Feast of Eliza Sibbald Alderson and John Bacchus Dykes (March 17)   Leave a comment

Durham Cathedral

Above:  Durham Cathedral

Image Source = Library of Congress

Reproduction Number = LC-D4-73178

Copyright Claimant = Detroit Publishing Company

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ELIZA SIBBALD DYKES ALDERSON (AUGUST 16, 1818-MARCH 18, 1889)

Poet and Hymn Writer

sister of

JOHN BACCHUS DYKES (MARCH 10, 1823-JANUARY 22, 1876)

Anglican Priest and Hymn Writer

With this post I add two saints–a sister and a brother–to my Ecumenical Calendar of Saints’ Days and Holy Days.  The father of Eliza Sibbald Dykes Alderson and John Bacchus Dykes was a banker by profession an d a musician by hobby.  Eliza and John were also artistic.  Eliza had gifts in language and painting.  John became his parish’s organist (at Hull, England) at age ten.  Both of them contributed to English hymnody.

Eliza  married the Reverend W. T. Alderson.  She left a fine legacy, one which includes twelve hymns.  Among them is “And Now, Beloved Lord, Thy Soul Resigning” (1868), which her brother asked her to compose.  Various versions of this Good Friday hymn exist.  Lest one think that hymnals published since the late 1960s have a monopoly on revising hymn texts, even the Scottish Presbyterian Church Hymnary from the 1920s includes an altered text.

John had a successful career as a musician and composer and a controversial career as a priest.  He studied music at Cambridge (1843-1847) before becoming an Anglican priest.  He served at two congregations before arriving at Durham Cathedral, where he wrote many of his almost 300 hymn tunes.  He received a Doctor of Music degree from the University of Durham.  Then he became the Vicar of St. Oswald’s Church, Durham, the following year.  He served that church for the rest of his life.  There, at St. Oswald’s, Dykes needed a second priest–a curate–for his growing congregation.  Thus the problems started in 1873, for Dykes was a High Churchman and his bishop was not.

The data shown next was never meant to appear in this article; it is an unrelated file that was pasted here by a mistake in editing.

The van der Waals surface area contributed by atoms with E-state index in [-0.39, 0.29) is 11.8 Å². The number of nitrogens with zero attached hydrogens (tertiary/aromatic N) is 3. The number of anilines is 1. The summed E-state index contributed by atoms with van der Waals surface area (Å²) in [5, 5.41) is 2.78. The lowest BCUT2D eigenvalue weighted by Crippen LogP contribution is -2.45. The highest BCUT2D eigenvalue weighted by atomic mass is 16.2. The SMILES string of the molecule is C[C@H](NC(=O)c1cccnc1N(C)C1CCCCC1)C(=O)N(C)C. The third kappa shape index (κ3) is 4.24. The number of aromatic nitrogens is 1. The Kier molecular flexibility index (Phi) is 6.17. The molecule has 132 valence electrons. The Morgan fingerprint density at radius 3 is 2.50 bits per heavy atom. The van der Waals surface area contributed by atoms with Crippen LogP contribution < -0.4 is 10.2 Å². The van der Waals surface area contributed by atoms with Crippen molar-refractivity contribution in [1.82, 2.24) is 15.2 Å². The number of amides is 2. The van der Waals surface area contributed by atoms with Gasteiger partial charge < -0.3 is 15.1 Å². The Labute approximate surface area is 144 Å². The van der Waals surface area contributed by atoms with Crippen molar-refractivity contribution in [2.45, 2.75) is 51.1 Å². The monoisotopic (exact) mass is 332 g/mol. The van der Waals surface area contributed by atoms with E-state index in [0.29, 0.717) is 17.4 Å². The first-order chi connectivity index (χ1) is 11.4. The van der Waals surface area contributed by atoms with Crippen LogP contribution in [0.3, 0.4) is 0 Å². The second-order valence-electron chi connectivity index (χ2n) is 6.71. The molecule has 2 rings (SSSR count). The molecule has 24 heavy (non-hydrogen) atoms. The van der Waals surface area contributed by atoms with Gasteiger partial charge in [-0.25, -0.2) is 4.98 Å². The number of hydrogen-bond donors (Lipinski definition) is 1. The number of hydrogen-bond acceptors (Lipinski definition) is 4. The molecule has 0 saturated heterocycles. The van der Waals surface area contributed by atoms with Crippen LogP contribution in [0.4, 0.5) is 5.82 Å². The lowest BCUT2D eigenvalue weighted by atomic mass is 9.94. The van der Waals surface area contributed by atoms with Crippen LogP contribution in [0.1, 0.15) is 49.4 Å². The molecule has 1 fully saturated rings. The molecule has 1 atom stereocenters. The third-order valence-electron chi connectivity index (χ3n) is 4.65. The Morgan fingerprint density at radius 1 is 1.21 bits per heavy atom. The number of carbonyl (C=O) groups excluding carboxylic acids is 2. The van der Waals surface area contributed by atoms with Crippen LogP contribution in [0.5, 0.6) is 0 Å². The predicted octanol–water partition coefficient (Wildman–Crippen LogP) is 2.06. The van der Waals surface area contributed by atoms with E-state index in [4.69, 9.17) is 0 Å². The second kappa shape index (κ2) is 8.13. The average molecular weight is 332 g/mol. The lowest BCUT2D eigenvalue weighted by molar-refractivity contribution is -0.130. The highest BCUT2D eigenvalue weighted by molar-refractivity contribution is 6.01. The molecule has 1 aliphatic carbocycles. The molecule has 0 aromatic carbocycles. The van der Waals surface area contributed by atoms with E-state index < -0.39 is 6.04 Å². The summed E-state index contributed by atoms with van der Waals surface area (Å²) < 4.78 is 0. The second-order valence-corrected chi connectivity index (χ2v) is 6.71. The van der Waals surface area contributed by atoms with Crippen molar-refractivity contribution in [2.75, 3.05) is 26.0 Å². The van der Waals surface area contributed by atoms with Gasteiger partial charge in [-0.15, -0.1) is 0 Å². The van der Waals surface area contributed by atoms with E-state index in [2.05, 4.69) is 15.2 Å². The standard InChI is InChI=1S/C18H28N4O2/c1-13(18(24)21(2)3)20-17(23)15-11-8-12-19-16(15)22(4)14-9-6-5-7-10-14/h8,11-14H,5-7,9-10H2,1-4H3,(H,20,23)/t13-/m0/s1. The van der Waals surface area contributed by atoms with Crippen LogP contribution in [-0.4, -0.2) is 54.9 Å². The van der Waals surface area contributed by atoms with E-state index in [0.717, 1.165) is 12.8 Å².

These matters are unimportant to most contemporary Episcopalians and Anglicans.  So a priest wears a colored stole, people bow to high altars, and someone places candles on a high altar without controversy.  We have become accustomed to these practices.  But the Oxford Movement, of which we are beneficiaries, was very controversial at the time.  Many Low Church Anglicans thought that the Roman Catholic revival in The Church of England and the larger Anglican Communion was undesirable at best and Satanic at worst.  Thus Victorian Episcopalians and Anglicans argued among themselves harshly over candles, kneeling, and colored stoles the way many of his denounce each other over homosexuality these days and some of us still argue regarding the ordination of women.  The topics which prompt vitriolic arguments in one age will seem quite minor in a later century.

Dykes was a High Churchman; his bishop was not.  The Bishop agreed to add a curate so long as that person:

  1. never wore a colored stole (Black was the traditional color for Anglican stoles),
  2. never had “anything to do with incense,” and
  3. never stood “with his back to the congregation except when ordering the Bread.”